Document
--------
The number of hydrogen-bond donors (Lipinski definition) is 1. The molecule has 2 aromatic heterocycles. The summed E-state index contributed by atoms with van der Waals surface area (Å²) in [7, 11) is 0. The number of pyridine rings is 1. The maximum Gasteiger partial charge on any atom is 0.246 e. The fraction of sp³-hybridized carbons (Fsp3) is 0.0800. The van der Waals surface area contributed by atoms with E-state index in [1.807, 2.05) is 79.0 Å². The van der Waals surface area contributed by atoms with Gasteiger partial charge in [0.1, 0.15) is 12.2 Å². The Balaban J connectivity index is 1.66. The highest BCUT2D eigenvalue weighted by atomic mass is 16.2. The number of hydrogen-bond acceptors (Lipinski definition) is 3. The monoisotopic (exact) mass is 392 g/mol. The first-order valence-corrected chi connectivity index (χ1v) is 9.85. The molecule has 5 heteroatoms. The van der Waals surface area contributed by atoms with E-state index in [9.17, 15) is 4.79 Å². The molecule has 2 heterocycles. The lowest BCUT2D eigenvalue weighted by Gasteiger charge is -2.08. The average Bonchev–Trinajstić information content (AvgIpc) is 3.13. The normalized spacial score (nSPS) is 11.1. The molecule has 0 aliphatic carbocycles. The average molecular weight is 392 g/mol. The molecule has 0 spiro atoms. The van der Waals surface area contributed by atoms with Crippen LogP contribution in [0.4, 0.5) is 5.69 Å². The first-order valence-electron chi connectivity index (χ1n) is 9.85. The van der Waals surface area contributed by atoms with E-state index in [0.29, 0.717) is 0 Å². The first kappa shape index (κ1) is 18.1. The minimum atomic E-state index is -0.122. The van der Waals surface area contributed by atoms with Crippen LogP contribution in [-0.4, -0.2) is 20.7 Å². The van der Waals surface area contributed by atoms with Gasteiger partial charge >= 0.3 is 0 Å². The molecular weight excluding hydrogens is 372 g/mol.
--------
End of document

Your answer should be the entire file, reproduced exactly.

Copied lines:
The number of hydrogen-bond donors (Lipinski definition) is 1. The molecule has 2 aromatic heterocycles. The summed E-state index contributed by atoms with van der Waals surface area (Å²) in [7, 11) is 0. The number of pyridine rings is 1. The maximum Gasteiger partial charge on any atom is 0.246 e. The fraction of sp³-hybridized carbons (Fsp3) is 0.0800. The van der Waals surface area contributed by atoms with E-state index in [1.807, 2.05) is 79.0 Å². The van der Waals surface area contributed by atoms with Gasteiger partial charge in [0.1, 0.15) is 12.2 Å². The Balaban J connectivity index is 1.66. The highest BCUT2D eigenvalue weighted by atomic mass is 16.2. The number of hydrogen-bond acceptors (Lipinski definition) is 3. The monoisotopic (exact) mass is 392 g/mol. The first-order valence-corrected chi connectivity index (χ1v) is 9.85. The molecule has 5 heteroatoms. The van der Waals surface area contributed by atoms with E-state index in [9.17, 15) is 4.79 Å². The molecule has 2 heterocycles. The lowest BCUT2D eigenvalue weighted by Gasteiger charge is -2.08. The average Bonchev–Trinajstić information content (AvgIpc) is 3.13. The normalized spacial score (nSPS) is 11.1. The molecule has 0 aliphatic carbocycles. The average molecular weight is 392 g/mol. The molecule has 0 spiro atoms. The van der Waals surface area contributed by atoms with Crippen LogP contribution in [0.4, 0.5) is 5.69 Å². The first-order valence-electron chi connectivity index (χ1n) is 9.85. The van der Waals surface area contributed by atoms with E-state index in [0.29, 0.717) is 0 Å². The first kappa shape index (κ1) is 18.1. The minimum atomic E-state index is -0.122. The van der Waals surface area contributed by atoms with Crippen LogP contribution in [-0.4, -0.2) is 20.7 Å². The van der Waals surface area contributed by atoms with Gasteiger partial charge >= 0.3 is 0 Å². The molecular weight excluding hydrogens is 372 g/mol.